Drones have seen a boom in use since the capabilities and ease of use have improved. Commercial models for private or recreational use easily represent just how far the technology has come, yet the standards of autonomy show just how much further we need to go.
Support drones for firefighters, search and rescue teams in the wilderness, special forces or military reconnaissance, fallout exploration, or disaster support, the potential of drone technology continues to expand as the capability of these hovering helpers grows.
"People have been talking about level 4 autonomy in driverless cars for some time, but having that same degree of intelligence condensed onboard a self-sufficient UAV is an entirely different challenge in and of itself," said Jason Derenick, CTO at Exyn Technologies. "Achieving Level 5 is the holy grail of autonomous systems-this is when the drone can demonstrate 100% control in an unbounded environment without any input from a human operator whatsoever."
Exyn has already seen incredible success with its autonomous drone technology over the last several months, partnering with Australian C.R. Kennedy, one of the largest providers of survey equipment in the Outback; mapping impossible underground zones at Rupert Resources' Pahtavaara mine in Finland, completing the mapping of 30 stopes in just three days with a single drone; and finally teaming up with mining equipment and technologies giant Sandvik Mining and Rock Technology to streamline the process of creating future fully autonomous underground mining operations.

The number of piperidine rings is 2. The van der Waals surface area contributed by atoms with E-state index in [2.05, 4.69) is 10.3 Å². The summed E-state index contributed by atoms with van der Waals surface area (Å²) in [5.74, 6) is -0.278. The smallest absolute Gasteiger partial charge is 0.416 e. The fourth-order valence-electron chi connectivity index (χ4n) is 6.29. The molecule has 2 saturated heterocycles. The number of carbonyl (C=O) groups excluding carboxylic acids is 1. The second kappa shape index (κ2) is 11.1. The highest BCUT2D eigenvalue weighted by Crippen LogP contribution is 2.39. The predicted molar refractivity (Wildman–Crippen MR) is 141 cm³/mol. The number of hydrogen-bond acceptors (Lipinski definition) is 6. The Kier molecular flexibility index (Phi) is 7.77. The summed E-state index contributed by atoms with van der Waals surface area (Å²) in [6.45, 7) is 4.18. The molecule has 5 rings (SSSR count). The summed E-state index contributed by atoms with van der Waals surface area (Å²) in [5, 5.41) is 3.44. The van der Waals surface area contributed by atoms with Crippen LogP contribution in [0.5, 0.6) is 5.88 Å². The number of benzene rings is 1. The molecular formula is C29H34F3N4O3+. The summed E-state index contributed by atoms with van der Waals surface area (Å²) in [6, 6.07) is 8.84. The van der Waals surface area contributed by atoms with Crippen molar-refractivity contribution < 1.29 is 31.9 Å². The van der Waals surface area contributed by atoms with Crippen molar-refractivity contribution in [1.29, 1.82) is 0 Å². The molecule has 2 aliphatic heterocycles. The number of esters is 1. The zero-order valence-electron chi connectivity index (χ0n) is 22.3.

"Exyn's latest technology demonstration pushes the boundary of what can be done with autonomous flying systems in situations where GPS is not available. Getting aerial systems to fly reliably in cluttered environments is extremely difficult and manual piloting in underground settings is often impossible," said University of Pennsylvania, Computer and Information Science Department Professor Camillo Taylor. "Having a solution that allows human operators to task these systems at a very high level without needing piloting expertise opens up a number of applications in autonomous inspection of mines and other critical infrastructure."
Exyn expects to roll out its level 4 drones over the next few months.